How One Company in Uganda is Using Banana Fiber to Make a Big Impact
Time to read 4 min
Time to read 4 min
Banana is undoubtedly an important crop for food consumption across the world. It also just so happens to be an important resource for sustainable textile production, and the demand is only increasing.
“When I looked around I saw that bananas grow abundantly in this country. We generate a lot of waste from the banana gardens," says TEXFAD managing director and founder Kimani Muturi.
While the idea of banana fabric may be new to most, the origins of banana fibers and fabric actually date back to 13th century Japan. The Japanese banana plant is called ‘Basho,’ and the Japanese word 'bashôfu' means ‘banana-fiber cloth.’ The cloth was primarily used to make kimonos in Okinawa, and these kimonos are now considered important pieces of Okinawan identity. Some historic bashôfu kimonos can even still be found and purchased today, such as this one:
Aside from its historic significance, banana fiber offers unique environmental benefits. Since the fibers come from the peel of the fruit and not the fruit itself, no food is wasted in the production of banana textiles. In fact, the stem of the plant is often otherwise wasted in the harvesting of this crop. In India, 4 tons of waste is generated for every 1 ton of fruit, and companies like Atma Leather and TEXFAD are developing innovative ways to better utilize these fibers and mitigate waste.
Banana trees take between 18 and 24 months to grow, and once they've matured, a single tree can yield leaf stalks upwards of 20 feet high. These stalks are able to be harvested every few months, requiring no additional irrigation, land, or fertilizers and providing a stable income for local farmers. Almost every part of the banana plant provides fibers in various strengths, color, and length, making it a viable source of raw materials for textile and fabric production.
Following India, Uganda is the second largest producer of bananas and the number one consumer of bananas worldwide. As Africa's top producer of the crop, bananas sometimes contribute up to 25% of daily calorie intake in rural areas especially, according to the UN Food and Agriculture Organization. Banana consumption is very much embedded in local customs and traditions in Uganda. The ripe fruit is cooked in savory dishes, consumed as dessert, and made into wine, juice, beer, dehydrated snacks and much more. In Uganda, a meal is simply incomplete without a serving of matooke, the country's staple dish.
While bananas are a good source of essential nutrients, including vitamin B6, potassium, and dietary fiber, the excess of the plant can be a major environmental issue. Every harvest, banana stems are discarded, leaving tons to rot in fields, landfills, collection centers and trading sites. For farmers in Uganda, a banana plant that doesn't yield fruit is both an inconvenience and a hinderance to income potential.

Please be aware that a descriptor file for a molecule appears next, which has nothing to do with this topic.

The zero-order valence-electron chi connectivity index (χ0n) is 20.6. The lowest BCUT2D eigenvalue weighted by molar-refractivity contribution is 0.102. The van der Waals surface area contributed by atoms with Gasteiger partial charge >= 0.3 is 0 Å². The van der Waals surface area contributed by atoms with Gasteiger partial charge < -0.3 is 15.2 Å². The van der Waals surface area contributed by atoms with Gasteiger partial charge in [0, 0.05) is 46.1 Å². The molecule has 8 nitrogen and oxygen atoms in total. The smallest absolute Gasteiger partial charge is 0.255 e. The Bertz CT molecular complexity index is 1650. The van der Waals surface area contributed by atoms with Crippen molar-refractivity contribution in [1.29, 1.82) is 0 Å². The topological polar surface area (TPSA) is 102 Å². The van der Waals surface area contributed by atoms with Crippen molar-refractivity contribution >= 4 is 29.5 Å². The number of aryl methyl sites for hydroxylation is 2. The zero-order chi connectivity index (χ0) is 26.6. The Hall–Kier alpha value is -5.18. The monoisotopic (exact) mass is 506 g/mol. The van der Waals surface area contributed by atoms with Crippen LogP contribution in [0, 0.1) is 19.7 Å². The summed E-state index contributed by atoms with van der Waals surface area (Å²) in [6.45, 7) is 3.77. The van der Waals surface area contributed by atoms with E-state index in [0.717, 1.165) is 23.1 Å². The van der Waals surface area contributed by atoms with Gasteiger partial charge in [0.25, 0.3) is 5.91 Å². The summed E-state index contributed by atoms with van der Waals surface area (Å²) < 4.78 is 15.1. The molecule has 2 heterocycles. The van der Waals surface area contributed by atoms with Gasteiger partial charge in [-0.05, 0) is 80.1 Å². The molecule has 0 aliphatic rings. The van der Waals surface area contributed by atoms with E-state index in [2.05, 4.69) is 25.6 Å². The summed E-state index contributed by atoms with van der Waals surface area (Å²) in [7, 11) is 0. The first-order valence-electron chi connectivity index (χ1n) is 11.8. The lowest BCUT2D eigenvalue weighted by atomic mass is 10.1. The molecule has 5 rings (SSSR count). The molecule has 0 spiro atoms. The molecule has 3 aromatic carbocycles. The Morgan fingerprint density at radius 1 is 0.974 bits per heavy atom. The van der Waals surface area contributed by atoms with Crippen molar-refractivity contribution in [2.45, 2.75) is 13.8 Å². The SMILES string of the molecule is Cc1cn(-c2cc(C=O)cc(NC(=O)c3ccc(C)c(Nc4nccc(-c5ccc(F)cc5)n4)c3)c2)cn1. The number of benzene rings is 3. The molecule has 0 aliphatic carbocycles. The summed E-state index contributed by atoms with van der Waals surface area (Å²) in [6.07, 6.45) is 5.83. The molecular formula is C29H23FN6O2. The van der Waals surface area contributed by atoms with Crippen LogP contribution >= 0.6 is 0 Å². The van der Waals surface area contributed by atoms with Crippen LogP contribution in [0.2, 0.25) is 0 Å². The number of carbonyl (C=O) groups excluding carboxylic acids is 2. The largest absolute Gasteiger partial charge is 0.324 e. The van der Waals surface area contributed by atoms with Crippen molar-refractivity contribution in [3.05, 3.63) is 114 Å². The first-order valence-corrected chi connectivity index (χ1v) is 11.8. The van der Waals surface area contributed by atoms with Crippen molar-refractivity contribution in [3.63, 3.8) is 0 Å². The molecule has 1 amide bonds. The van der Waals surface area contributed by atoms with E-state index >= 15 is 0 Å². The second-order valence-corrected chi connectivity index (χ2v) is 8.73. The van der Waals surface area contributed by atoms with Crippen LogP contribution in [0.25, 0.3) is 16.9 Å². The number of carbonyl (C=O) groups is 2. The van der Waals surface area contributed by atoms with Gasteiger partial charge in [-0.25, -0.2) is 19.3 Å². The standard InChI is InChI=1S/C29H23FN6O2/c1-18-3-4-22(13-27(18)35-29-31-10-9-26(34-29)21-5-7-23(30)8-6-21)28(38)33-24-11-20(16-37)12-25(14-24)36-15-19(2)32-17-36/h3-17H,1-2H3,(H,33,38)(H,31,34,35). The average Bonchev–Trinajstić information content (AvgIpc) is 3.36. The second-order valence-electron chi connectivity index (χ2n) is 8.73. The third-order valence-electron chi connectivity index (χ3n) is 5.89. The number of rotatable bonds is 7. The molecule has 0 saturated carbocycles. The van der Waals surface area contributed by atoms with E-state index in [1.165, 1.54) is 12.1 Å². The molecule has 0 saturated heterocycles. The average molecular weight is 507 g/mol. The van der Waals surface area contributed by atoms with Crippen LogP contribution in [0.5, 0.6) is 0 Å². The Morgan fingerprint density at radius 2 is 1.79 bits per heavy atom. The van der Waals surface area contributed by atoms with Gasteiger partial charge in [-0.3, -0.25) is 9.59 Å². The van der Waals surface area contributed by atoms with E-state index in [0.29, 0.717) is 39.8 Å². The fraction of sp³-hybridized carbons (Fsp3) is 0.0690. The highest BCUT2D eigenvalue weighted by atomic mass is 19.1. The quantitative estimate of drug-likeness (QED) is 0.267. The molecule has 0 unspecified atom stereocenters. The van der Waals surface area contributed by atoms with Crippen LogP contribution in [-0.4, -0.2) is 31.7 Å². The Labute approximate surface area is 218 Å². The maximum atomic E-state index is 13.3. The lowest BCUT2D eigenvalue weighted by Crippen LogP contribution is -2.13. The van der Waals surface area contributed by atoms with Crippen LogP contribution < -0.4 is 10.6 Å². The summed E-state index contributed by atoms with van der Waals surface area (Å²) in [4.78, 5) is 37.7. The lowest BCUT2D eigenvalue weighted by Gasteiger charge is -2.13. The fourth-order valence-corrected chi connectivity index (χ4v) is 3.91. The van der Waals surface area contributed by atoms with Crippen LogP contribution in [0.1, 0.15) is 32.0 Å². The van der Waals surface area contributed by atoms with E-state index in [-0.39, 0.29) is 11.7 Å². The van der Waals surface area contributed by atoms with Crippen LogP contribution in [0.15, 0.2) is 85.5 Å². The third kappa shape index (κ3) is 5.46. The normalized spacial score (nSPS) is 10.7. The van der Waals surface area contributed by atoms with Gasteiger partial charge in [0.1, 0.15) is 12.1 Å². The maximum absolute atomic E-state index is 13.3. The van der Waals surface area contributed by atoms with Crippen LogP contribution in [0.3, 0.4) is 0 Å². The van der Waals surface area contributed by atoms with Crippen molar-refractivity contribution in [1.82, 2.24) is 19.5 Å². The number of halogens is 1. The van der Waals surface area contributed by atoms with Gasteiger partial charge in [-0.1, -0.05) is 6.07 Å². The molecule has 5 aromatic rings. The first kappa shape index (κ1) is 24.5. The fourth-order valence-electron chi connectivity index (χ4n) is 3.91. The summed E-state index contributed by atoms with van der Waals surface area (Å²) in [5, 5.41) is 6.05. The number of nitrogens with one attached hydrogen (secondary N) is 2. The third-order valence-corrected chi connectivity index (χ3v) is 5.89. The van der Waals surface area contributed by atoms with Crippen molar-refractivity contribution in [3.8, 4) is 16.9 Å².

Uganda-based company TEXFAD has found a solution to combat waste and transform the otherwise unused parts of the plant into textiles. TEXFAD describes itself as a ‘waste management group,’ which business manager Jean Baptiste Okello says makes sense in a country where farmers “are struggling a lot” and must address banana waste anyway.
The company collaborates with seven different farmers' groups in Uganda, paying $2.70 USD per kilogram (more than two pounds) of dried banana fiber.
TEXFAD also works with Tupande Holdings Ltd., who helps to transport the banana stems and sort through the fibers for desirable quality.
“Our contribution in the value chain is that we put extra income in the hands of the farmer. We turn this waste into something valuable that we sell to our partners who also make things that they can sell,” says Tupande team leader Aggrey Muganga.
In a village outside the Ugandan capital Kampala, TEXFAD employees work to create handmade goods from banana fibers, including clothing, rugs, lampshades, and other household goods. The company is also experimenting with new product lines including a variety of new fabrics made from banana and even hair extensions.
Faith Kabahuma, from TEXFAD's banana hair development program, says that all products are biodegradable and hopes that they can help rid the market of synthetic fibers.
“The problem with synthetic fibers, they do so much clogging, like everywhere you go, even if you go dig in the gardens right now, you would find synthetic fibers around, so it's not environmentally-friendly,” says Kabahuma.
With these hair extensions, the ladies will bury them in the soil and they will become fertilizer for the garden, making them a far more sustainable alternative to synthetic products.
While banana may seem like an unlikely source to make textiles and other sustainable products from, it's proving that there is always room for innovation. Making textiles from banana stems demonstrates remarkable resourcefulness and makes us wonder — what other plant-based materials can we create?